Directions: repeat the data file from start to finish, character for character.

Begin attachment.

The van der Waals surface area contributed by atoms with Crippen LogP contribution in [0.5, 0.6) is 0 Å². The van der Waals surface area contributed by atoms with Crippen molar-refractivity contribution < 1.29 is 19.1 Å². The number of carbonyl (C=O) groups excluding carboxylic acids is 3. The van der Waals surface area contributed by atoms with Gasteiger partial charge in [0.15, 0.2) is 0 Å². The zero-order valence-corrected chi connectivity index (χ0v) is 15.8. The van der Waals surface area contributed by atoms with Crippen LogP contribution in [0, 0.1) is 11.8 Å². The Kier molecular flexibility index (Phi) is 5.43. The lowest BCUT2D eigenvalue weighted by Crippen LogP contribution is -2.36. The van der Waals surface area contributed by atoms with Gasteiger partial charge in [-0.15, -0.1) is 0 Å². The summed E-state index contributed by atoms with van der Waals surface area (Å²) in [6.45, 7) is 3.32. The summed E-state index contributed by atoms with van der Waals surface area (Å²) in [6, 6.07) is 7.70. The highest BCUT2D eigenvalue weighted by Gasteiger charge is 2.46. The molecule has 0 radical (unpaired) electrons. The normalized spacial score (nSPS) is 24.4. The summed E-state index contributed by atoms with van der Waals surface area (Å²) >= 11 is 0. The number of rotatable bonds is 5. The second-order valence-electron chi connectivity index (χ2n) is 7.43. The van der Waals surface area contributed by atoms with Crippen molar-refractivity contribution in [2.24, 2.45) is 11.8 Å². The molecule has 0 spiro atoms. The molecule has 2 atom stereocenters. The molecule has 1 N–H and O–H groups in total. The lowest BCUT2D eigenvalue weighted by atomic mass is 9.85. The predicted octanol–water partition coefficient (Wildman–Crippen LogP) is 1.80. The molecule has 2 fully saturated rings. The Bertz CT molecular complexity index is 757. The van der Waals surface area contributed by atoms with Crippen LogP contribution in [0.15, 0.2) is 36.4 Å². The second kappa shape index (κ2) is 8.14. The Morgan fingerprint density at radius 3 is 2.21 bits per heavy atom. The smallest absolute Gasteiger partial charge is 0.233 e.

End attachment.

The van der Waals surface area contributed by atoms with Crippen LogP contribution in [0.5, 0.6) is 0 Å². The van der Waals surface area contributed by atoms with Crippen molar-refractivity contribution < 1.29 is 19.1 Å². The number of carbonyl (C=O) groups excluding carboxylic acids is 3. The van der Waals surface area contributed by atoms with Gasteiger partial charge in [0.15, 0.2) is 0 Å². The zero-order valence-corrected chi connectivity index (χ0v) is 15.8. The van der Waals surface area contributed by atoms with Crippen LogP contribution in [0, 0.1) is 11.8 Å². The Kier molecular flexibility index (Phi) is 5.43. The lowest BCUT2D eigenvalue weighted by Crippen LogP contribution is -2.36. The van der Waals surface area contributed by atoms with Gasteiger partial charge in [-0.15, -0.1) is 0 Å². The summed E-state index contributed by atoms with van der Waals surface area (Å²) in [6.45, 7) is 3.32. The summed E-state index contributed by atoms with van der Waals surface area (Å²) in [6, 6.07) is 7.70. The highest BCUT2D eigenvalue weighted by Gasteiger charge is 2.46. The molecule has 0 radical (unpaired) electrons. The normalized spacial score (nSPS) is 24.4. The summed E-state index contributed by atoms with van der Waals surface area (Å²) >= 11 is 0. The number of rotatable bonds is 5. The second-order valence-electron chi connectivity index (χ2n) is 7.43. The van der Waals surface area contributed by atoms with Crippen molar-refractivity contribution in [2.24, 2.45) is 11.8 Å². The molecule has 0 spiro atoms. The molecule has 2 atom stereocenters. The molecule has 1 N–H and O–H groups in total. The lowest BCUT2D eigenvalue weighted by atomic mass is 9.85. The predicted octanol–water partition coefficient (Wildman–Crippen LogP) is 1.80. The molecule has 2 fully saturated rings. The Bertz CT molecular complexity index is 757. The van der Waals surface area contributed by atoms with Crippen LogP contribution in [0.15, 0.2) is 36.4 Å². The second kappa shape index (κ2) is 8.14. The Morgan fingerprint density at radius 3 is 2.21 bits per heavy atom. The smallest absolute Gasteiger partial charge is 0.233 e.